New Books Network

Brian Crim, “Planet Auschwitz: Holocaust Representation in Science Fiction and Horror Film and Television” (Rutgers UP, 2020)
In his new book, Planet Auschwitz: Holocaust Representation in Science Fiction and Horror Film and Television (Rutgers University Press, 2020), Brian Crim explores the diverse ways in which the Holocaust influences and shapes science fiction and horror film and television by focusing on notable contributions from the last fifty years.... Read More
Björn Krondorfer, “The Holocaust and Masculinities: Critical Inquiries into the Presence and Absence of Men” (SUNY Press, 2020)
In recent decades, scholarship has turned to the role of gender in the Holocaust, but rarely has it critically investigated the experiences of men as gendered beings. Beyond the clear observation that most perpetrators of murder were male, men were also victims, survivors, bystanders, beneficiaries, accomplices, and enablers; they negotiated... Read More
Matthew Miller, “The German Epic in the Cold War: Peter Weiss, Uwe Johnson, and Alexander Kluge” (Northwestern UP, 2018)
In his new book, The German Epic in the Cold War: Peter Weiss, Uwe Johnson, and Alexander Kluge (Northwestern University Press, 2018), Matthew Miller explores the literary evolution of the modern epic in postwar German literature. Examining works by Peter Weiss, Uwe Johnson, and Alexander Kluge, it illustrates imaginative artistic responses... Read More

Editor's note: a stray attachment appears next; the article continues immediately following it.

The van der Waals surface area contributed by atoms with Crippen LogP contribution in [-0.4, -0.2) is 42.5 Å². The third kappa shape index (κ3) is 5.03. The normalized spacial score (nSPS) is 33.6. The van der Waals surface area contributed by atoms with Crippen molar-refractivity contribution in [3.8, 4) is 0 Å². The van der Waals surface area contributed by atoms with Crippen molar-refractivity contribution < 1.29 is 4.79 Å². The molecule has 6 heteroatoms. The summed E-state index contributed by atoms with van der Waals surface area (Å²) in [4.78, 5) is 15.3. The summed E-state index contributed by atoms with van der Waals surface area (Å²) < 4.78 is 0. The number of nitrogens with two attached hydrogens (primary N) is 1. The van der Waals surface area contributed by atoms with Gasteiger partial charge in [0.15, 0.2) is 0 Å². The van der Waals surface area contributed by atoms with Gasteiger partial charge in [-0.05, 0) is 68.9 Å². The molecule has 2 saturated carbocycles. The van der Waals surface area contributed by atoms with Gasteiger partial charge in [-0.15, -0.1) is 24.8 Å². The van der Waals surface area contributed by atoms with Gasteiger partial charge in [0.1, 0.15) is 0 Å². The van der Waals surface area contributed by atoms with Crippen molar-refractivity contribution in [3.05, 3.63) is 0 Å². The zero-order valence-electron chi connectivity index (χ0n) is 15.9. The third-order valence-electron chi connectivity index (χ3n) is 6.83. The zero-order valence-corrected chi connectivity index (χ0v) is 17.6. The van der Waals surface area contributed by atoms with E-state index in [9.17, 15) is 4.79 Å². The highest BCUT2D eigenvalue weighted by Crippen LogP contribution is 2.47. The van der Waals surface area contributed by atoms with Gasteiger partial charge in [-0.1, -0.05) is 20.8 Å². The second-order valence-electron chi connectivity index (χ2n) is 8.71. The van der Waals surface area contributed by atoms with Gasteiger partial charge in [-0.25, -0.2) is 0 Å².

David Kettler and Thomas Wheatland, “Learning From Franz L. Neumann” (Anthem Press, 2019)
Franz Neumann was a member of a generation that saw the end of the Kaiserreich and the beginnings of a democratic republic carried by the labor movement. In Neumann’s case, this involved a practical and professional commitment, first, to the trade union movement and, second, to the Social Democratic Party... Read More
Gavriel D. Rosenfeld, “The Fourth Reich: The Specter of Nazism from World War II to the Present” (Cambridge UP, 2019)
In his new book, The Fourth Reich: The Specter of Nazism from World War II to the Present (Cambridge University Press, 2019), Gavriel D. Rosenfeld reveals, for the first time, these postwar nightmares of a future that never happened and explains what they tell us about Western political, intellectual, and... Read More
Carole Fink, “West Germany and Israel: Foreign Relations, Domestic Politics and the Cold War” (Cambridge UP, 2019)
In her new book, West Germany and Israel: Foreign Relations, Domestic Politics and the Cold War (Cambridge University Press, 2019), Carole Fink examines the relationship between West Germany and Israel. By the late 1960s, West Germany and Israel were moving in almost opposite diplomatic directions in a political environment dominated... Read More
Alexander Watson, “The Fortress: The Siege of Przemysl and the Making of Europe’s Bloodlands” (Basic Books, 2020)
The opposing powers had already suffered casualties on a scale previously unimaginable by October 1914. On both the Western and Eastern fronts elaborate war plans lay in ruins and had been discarded in favour of desperate improvisation. In the West this soon resulted in the remorseless world of the trenches;... Read More
Peter Fritzsche, “Hitler’s First Hundred Days: When Germans Embraced the Third Reich” (Basic Books, 2020)
We’ve grown to understand in the past few weeks how worlds can change in just a few days.  Peter Fritzsche‘s new book Hitler’s First Hundred Days: When Germans Embraced the Third Reich (Basic Books, 2020) is an extraordinary examination of how, in just a few months, Germans got used to... Read More